FIG. 3 is a photograph of the reactivity of EB-1 monoclonal antibody on the surface of human peripheral blood leukocytes and hematopoietic stem cells of cord blood using triple color flow cytometry.
FIG. 4 is a photograph of the reactivity of EB-1 monoclonal antibody on the. surface of human bone marrow cells using triple color flow cytometry.
FIG. 5 is a photograph of the reactivity of BB-1 monoclonal antibody on the surface of human CD43-transfected 29T cell line using single color flow cytometry.
FJG. 6 is a photograph of the reactivity of EB-1 monoclonal antibody on the surface of human Molt-4 cell line with or without sialidase treatment using single color flow cytometry.
FIG. 7 is a photograph of SDA-PAGE analysis of human thymocyte and Molt-4 cell line lysate with or without sialidase treatment, followed by immunoblotting with EB-1 monoclonal antibody.
FIG. 8 is a schematic diagram of 11 types of CD43 deletion mutants.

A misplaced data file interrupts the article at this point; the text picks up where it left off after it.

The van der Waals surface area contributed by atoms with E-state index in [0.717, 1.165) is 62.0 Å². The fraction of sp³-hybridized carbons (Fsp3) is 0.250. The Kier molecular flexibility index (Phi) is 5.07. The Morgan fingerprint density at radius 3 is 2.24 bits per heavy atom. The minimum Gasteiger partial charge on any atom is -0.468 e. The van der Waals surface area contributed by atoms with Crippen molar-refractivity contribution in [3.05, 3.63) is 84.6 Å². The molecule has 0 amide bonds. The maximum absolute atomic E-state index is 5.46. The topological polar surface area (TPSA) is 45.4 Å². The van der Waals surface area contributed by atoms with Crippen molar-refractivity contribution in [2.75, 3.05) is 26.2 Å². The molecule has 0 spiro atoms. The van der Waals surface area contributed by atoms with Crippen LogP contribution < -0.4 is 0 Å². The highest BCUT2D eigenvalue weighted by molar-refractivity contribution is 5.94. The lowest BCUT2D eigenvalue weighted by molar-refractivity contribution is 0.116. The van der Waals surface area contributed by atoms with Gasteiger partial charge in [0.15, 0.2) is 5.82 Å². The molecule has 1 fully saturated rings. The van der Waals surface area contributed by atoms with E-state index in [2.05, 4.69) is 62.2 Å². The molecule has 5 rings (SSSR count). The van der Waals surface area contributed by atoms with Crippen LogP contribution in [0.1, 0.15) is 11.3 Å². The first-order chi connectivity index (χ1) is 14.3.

FIG. 9 is a photograph of SDA-PAGE analysis of 11 types of CD43 deletion mutants, followed by immunoblotting with EB- 1 monoclonal antibody and anti-GST polyclonal antibody.
FIG. 10 is a photograph of the reactivity of EB-1 monoclonal antibody on the surface of human leukemic cells using single color flow cytometry.
FIG. 11 is a photograph of immunohistochemical staining of lymphoblastic lymphoma tissue by EB- 1 monoclonal antibody.
FIG. 12 is a photograph of the reactivity of EB-1 and anti-human MHC class I monoclonal antibodies using dual color flow cytometry on the surface of leukemic cells in the peripheral blood of RAG-1-deficient mice in which CCRF-CEM cells were intravenously injected and treated with EB-1 or control antibody.
FIG. 13 is a photograph of the reactivity of two additional anti-CD43 antibodies (EB-2 and EB-3), which were produced by immunization of mice with CD43 epitope, on the surface of CD43-transfected ETA cell line, human thymocytes, human peripheral
blood leukocytes, and human leukemia sample using single color flow cytometry.